The Scandinavian narrative of progressiveness and gender equality isn’t without its challenges and controversies, however. Internal disputes within leftist-feminist circles suggest that some see the gender neutral pronoun as a liberating panacea, bound to revolutionize binary gender roles, while others view it as an unrealistic utopian project that will only serve to blur actually-existing inequalities. Semantics won’t fix the lived experiences of sexism, they argue.

What those opposed to linguistic gender neutrality forget, however, is that this trend is often not nearly as ‘exotic’ or foreign a phenomenon as is often cast. You don’t have to travel farther than Finland — Sweden’s neighbor — before you encounter a gender-neutral language, where the neutral (and only) 3rd person pronoun is hän. This word has served as an inspiration for the Swedish equivalent: hen and the Danish: høn.

Even further afield, another language remotely related to Danish with shared Indo-European roots is Persian, in which some of the oldest and most influential literature in history has been written. Throughout history, Persian’s lack of gendered pronouns has allowed for the production of subversive texts that have confounded and enchanted readers and leaders alike.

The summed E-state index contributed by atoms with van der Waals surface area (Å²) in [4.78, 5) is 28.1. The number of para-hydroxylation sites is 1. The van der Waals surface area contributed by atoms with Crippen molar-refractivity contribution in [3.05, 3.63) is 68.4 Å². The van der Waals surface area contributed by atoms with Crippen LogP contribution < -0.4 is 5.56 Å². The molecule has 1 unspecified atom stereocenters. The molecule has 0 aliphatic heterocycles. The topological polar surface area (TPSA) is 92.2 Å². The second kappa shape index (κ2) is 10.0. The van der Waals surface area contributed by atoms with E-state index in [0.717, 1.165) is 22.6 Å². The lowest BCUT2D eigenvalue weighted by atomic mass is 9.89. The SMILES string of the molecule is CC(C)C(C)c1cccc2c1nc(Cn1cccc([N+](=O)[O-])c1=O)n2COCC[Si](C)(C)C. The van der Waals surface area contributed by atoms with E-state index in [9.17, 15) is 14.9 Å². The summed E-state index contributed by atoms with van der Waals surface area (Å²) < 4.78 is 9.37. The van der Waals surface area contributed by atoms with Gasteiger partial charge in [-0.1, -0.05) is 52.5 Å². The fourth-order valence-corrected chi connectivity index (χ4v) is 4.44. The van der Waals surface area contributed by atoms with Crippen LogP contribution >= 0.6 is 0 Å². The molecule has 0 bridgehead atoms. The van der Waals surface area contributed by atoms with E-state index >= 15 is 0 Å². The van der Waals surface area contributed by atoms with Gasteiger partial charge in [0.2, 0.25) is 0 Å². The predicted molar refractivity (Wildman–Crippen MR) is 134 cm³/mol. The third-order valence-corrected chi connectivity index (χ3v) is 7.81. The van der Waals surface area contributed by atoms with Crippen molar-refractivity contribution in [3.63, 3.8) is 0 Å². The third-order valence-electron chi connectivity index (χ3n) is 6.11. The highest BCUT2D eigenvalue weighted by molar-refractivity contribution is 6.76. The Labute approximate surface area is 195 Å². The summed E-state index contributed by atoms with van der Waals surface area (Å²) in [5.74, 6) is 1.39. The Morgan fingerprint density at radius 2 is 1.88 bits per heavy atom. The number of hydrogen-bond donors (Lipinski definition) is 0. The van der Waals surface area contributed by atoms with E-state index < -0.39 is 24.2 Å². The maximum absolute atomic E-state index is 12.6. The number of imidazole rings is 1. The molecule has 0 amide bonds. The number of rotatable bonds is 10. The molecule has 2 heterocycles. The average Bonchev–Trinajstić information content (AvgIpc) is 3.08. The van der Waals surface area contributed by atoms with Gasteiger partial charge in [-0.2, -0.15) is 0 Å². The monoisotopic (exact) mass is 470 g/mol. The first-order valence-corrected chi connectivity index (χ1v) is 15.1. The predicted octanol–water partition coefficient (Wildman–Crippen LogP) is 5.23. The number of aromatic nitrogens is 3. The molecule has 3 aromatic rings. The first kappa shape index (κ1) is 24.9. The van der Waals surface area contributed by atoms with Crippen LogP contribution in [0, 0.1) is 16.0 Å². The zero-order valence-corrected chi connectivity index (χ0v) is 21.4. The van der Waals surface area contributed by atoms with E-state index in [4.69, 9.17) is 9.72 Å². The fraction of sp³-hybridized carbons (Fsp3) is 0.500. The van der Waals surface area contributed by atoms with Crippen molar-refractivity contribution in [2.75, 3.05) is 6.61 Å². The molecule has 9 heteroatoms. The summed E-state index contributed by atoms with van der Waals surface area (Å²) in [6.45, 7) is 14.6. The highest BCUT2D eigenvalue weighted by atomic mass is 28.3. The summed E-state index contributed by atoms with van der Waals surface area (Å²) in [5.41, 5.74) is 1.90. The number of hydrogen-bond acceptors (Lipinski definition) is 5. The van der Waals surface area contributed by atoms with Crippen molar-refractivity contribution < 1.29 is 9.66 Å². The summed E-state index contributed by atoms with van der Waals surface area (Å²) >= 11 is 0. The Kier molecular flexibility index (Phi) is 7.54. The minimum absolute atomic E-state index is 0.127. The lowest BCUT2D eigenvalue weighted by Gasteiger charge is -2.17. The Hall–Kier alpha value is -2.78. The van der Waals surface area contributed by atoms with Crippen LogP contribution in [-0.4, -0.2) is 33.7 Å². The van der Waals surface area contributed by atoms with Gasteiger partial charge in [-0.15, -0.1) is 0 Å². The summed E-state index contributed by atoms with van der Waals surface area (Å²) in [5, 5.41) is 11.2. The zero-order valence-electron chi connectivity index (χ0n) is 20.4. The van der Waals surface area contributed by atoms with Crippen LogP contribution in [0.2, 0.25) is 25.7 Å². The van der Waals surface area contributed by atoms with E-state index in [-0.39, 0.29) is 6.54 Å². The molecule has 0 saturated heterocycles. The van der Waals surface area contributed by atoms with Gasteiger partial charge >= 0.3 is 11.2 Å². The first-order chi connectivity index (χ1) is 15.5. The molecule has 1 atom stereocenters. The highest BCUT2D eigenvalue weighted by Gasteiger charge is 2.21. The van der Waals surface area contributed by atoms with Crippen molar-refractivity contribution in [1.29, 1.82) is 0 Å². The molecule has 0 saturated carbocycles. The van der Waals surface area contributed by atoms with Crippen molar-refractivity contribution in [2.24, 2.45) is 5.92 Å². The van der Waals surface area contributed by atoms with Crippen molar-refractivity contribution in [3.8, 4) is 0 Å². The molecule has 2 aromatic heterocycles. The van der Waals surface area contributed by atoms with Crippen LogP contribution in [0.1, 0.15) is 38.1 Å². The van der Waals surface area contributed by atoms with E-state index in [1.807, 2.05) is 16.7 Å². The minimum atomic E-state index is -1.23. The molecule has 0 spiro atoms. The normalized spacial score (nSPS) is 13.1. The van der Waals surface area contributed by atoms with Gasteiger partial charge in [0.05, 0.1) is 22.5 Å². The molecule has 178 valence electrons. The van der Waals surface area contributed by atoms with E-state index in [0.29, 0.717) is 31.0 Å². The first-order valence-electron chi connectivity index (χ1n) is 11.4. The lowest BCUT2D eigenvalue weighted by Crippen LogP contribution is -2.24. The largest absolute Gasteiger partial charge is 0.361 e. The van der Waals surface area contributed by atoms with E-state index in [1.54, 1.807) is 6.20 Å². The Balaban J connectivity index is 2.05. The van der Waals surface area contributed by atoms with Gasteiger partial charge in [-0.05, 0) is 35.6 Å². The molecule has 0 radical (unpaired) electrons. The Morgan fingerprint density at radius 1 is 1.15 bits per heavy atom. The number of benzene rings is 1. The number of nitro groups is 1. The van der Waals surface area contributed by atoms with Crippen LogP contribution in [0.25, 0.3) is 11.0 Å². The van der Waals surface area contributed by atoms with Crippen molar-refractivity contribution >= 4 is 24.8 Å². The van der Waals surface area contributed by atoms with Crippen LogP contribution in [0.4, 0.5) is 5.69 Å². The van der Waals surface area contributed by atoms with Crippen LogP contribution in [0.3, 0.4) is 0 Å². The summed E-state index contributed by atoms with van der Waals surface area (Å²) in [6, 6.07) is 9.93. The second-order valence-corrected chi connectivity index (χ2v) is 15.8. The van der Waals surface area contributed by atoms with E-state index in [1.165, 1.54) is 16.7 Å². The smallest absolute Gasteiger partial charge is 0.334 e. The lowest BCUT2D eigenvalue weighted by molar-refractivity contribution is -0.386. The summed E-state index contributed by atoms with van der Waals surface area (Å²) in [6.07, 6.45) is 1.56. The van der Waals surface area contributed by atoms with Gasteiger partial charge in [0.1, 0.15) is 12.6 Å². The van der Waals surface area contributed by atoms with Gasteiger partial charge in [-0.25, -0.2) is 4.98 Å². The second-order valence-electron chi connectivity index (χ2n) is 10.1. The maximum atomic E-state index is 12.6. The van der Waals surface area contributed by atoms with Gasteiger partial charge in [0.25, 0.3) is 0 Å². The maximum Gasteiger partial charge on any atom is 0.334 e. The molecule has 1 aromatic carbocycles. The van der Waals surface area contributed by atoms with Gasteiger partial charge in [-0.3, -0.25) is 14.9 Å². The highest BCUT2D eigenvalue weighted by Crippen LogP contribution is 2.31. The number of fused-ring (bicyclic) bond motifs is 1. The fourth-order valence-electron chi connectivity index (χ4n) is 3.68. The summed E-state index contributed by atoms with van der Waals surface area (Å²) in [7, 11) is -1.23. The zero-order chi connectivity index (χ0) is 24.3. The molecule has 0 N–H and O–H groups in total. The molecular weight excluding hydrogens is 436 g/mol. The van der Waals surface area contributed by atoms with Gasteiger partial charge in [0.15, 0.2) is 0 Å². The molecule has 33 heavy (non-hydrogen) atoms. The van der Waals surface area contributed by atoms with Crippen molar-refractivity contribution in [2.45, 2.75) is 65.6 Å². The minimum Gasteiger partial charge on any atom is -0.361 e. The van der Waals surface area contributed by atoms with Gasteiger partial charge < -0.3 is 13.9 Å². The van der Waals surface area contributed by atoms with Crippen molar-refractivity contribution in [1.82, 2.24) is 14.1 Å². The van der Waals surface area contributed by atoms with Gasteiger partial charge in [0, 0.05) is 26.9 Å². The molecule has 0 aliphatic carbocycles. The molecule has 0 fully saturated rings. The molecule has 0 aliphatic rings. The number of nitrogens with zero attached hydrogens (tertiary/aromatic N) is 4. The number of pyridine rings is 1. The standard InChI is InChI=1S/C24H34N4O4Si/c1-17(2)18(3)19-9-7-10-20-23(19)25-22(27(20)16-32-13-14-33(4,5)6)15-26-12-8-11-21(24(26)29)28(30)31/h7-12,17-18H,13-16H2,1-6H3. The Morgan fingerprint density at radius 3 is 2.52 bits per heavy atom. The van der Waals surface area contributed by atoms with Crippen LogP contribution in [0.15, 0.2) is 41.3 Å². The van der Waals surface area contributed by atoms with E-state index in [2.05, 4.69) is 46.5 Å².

The world-renowned Sufi poet Jalal ad-Din Mohammad Molana Rumi, who lived in the 13th century and wrote in Persian, is often brought forth as an example of this subversive poetic tradition, where the Persian neutral pronoun ou (او) allows for a wide array of interpretative possibilities. His object of desire could be a monotheistic God, a deity of the earth, a woman, or his friend and mentor Shams-e-Tabrizi.

Although some read his poems as homoerotic, there is no known proof that Rumi was homosexual or had a physical relationship with his mentor, Shams. What is beyond dispute, though, is their intense love and admiration for each other.